Are those tariffs imposed by the Trump administration going to bring back jobs to the United States?

This is one of the questions addressed in New York Times economist Neil Irwin’s discussion of the trade deficit.

Irwin takes the reader through a step-by-step explanation of why a deficit in the import/export balance is not an inherently weaker position, as President Trump has alleged.

Capital Inflows as a Benefit

First, he explains the trade-offs offered by running a deficit. Of particular importance is the inflow of foreign investment as the governments we trade with seek to offset the monetary effects of importing their goods here.

As Irwin highlights, that investment can come in the form of stock and bond purchases, expansion of foreign companies fueled by tax credits, or direct investment in goods by the foreign government. These types of investments, while beneficial for the foreign entity, also offer plenty of positives for the country running the deficit.

One of the negative outcomes Irwin acknowledges, however, is one of Trump’s key talking points: Running a deficit means fewer jobs in the industries that produce goods your country is importing.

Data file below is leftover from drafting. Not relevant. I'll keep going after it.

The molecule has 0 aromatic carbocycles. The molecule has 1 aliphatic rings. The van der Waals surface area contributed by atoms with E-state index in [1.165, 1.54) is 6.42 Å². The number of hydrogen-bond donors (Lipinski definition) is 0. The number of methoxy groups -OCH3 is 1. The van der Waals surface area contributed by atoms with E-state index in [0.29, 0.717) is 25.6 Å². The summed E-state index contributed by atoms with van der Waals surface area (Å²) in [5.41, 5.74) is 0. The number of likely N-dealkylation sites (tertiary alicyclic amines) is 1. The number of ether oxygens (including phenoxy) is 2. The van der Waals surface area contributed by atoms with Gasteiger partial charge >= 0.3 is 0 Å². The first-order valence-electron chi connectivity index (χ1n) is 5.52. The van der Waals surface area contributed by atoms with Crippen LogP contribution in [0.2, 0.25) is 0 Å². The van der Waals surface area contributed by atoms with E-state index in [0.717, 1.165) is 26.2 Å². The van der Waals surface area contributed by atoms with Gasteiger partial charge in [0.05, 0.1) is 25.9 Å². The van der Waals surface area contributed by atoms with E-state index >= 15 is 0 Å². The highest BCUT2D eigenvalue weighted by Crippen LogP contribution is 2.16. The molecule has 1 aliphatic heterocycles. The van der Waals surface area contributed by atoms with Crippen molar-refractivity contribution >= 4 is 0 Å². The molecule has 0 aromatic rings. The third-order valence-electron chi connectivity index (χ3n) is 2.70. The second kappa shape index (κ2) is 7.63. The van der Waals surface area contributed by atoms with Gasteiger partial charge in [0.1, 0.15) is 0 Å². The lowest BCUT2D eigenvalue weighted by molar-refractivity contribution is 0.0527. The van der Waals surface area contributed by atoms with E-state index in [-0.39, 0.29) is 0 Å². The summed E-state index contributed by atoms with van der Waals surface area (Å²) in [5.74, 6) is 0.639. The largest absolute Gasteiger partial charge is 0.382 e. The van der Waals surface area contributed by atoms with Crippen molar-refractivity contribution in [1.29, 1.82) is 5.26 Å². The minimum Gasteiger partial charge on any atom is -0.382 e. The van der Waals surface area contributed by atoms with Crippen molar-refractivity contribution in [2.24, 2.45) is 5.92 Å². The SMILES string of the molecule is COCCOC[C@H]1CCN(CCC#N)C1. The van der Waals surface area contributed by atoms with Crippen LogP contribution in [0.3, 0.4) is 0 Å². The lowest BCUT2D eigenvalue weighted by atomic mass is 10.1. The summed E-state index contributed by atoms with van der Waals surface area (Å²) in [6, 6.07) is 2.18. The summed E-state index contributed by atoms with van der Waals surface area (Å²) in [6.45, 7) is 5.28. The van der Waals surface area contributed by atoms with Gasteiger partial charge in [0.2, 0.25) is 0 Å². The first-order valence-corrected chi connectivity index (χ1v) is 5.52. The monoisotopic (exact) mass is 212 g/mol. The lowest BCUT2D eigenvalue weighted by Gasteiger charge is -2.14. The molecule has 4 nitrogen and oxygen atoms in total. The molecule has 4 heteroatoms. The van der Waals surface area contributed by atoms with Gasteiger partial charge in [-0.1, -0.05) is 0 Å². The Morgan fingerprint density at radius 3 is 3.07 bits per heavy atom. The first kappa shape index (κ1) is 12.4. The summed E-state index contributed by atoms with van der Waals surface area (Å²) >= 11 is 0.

Irwin presents a counterpoint though, arguing that, if invested properly the capital inflows could offset that job loss by creating employment in other industries. He gives the example of foreign participation in the mid-2000s housing and mortgage bubble as a misplaced, unproductive investment.

The Triffin Dilemma

Irwin also details what is known as the “Triffin Dilemma,” a question of whether the provider of the global currency must run perpetual trade deficits to keep the world financial system functioning properly.

He writes that, once entangled in this dilemma, the provider country receives a mixed bag of economic effects.

On one hand, a less competitive export industry is a cost that must be accepted. On the other, the provider country enjoys lower interest rates, higher stock prices and improved standing in world finance as it become integral to interactions across the globe.

Overall, Irwin shows that the values of a trade deficit are, at the very least, worth balancing, rather than the immediate write-off they’ve received in the Trump administration.

To read Irwin’s full explanation, see here: What Is the Trade Deficit?

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